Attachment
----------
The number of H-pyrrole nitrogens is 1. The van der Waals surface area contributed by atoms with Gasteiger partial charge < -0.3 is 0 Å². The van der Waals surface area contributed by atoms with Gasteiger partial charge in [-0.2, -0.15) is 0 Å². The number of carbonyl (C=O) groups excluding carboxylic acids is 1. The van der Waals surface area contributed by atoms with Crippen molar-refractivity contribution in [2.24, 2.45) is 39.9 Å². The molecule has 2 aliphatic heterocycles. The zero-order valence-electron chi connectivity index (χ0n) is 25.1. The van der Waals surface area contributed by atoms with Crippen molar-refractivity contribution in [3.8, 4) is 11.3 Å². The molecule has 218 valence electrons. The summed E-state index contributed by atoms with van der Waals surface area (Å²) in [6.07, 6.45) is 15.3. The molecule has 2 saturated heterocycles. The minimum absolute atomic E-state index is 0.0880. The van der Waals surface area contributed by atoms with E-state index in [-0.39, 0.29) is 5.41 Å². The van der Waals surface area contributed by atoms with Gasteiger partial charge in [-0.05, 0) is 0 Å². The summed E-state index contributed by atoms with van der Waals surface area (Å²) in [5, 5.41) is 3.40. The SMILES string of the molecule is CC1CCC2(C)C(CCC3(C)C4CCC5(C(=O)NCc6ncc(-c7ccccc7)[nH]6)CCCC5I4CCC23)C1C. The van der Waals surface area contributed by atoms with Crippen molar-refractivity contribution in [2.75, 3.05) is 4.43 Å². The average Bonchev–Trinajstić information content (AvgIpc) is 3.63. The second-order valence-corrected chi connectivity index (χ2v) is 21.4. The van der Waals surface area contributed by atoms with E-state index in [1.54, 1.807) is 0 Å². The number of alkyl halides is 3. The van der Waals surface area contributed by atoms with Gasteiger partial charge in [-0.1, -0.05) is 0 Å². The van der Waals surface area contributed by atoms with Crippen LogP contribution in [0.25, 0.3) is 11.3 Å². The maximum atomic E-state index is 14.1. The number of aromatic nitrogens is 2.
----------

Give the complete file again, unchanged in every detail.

The number of H-pyrrole nitrogens is 1. The van der Waals surface area contributed by atoms with Gasteiger partial charge < -0.3 is 0 Å². The van der Waals surface area contributed by atoms with Gasteiger partial charge in [-0.2, -0.15) is 0 Å². The number of carbonyl (C=O) groups excluding carboxylic acids is 1. The van der Waals surface area contributed by atoms with Crippen molar-refractivity contribution in [2.24, 2.45) is 39.9 Å². The molecule has 2 aliphatic heterocycles. The zero-order valence-electron chi connectivity index (χ0n) is 25.1. The van der Waals surface area contributed by atoms with Crippen molar-refractivity contribution in [3.8, 4) is 11.3 Å². The molecule has 218 valence electrons. The summed E-state index contributed by atoms with van der Waals surface area (Å²) in [6.07, 6.45) is 15.3. The molecule has 2 saturated heterocycles. The minimum absolute atomic E-state index is 0.0880. The van der Waals surface area contributed by atoms with E-state index in [-0.39, 0.29) is 5.41 Å². The van der Waals surface area contributed by atoms with Gasteiger partial charge in [-0.05, 0) is 0 Å². The summed E-state index contributed by atoms with van der Waals surface area (Å²) in [5, 5.41) is 3.40. The SMILES string of the molecule is CC1CCC2(C)C(CCC3(C)C4CCC5(C(=O)NCc6ncc(-c7ccccc7)[nH]6)CCCC5I4CCC23)C1C. The van der Waals surface area contributed by atoms with Crippen molar-refractivity contribution in [2.75, 3.05) is 4.43 Å². The average Bonchev–Trinajstić information content (AvgIpc) is 3.63. The second-order valence-corrected chi connectivity index (χ2v) is 21.4. The van der Waals surface area contributed by atoms with E-state index in [1.54, 1.807) is 0 Å². The number of alkyl halides is 3. The van der Waals surface area contributed by atoms with Gasteiger partial charge in [-0.1, -0.05) is 0 Å². The van der Waals surface area contributed by atoms with Crippen LogP contribution in [0.25, 0.3) is 11.3 Å². The maximum atomic E-state index is 14.1. The number of aromatic nitrogens is 2.